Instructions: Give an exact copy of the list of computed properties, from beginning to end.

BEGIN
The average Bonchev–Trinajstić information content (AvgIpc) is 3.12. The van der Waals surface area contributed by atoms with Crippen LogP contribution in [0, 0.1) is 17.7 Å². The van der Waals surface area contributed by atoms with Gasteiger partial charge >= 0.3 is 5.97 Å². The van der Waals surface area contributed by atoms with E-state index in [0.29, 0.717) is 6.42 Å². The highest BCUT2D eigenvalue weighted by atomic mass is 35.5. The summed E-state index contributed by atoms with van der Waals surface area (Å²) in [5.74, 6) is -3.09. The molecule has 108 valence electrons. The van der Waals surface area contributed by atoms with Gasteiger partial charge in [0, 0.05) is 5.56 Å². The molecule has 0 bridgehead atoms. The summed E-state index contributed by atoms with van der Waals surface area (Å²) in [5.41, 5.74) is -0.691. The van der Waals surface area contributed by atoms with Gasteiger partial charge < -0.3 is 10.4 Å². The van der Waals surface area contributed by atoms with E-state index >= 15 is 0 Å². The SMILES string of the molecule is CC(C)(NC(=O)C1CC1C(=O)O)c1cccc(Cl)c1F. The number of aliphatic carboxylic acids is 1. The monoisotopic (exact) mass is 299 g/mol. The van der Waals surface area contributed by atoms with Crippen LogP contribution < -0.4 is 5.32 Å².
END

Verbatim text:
The average Bonchev–Trinajstić information content (AvgIpc) is 3.12. The van der Waals surface area contributed by atoms with Crippen LogP contribution in [0, 0.1) is 17.7 Å². The van der Waals surface area contributed by atoms with Gasteiger partial charge >= 0.3 is 5.97 Å². The van der Waals surface area contributed by atoms with E-state index in [0.29, 0.717) is 6.42 Å². The highest BCUT2D eigenvalue weighted by atomic mass is 35.5. The summed E-state index contributed by atoms with van der Waals surface area (Å²) in [5.74, 6) is -3.09. The molecule has 108 valence electrons. The van der Waals surface area contributed by atoms with Gasteiger partial charge in [0, 0.05) is 5.56 Å². The molecule has 0 bridgehead atoms. The summed E-state index contributed by atoms with van der Waals surface area (Å²) in [5.41, 5.74) is -0.691. The van der Waals surface area contributed by atoms with Gasteiger partial charge < -0.3 is 10.4 Å². The van der Waals surface area contributed by atoms with E-state index >= 15 is 0 Å². The SMILES string of the molecule is CC(C)(NC(=O)C1CC1C(=O)O)c1cccc(Cl)c1F. The number of aliphatic carboxylic acids is 1. The monoisotopic (exact) mass is 299 g/mol. The van der Waals surface area contributed by atoms with Crippen LogP contribution < -0.4 is 5.32 Å².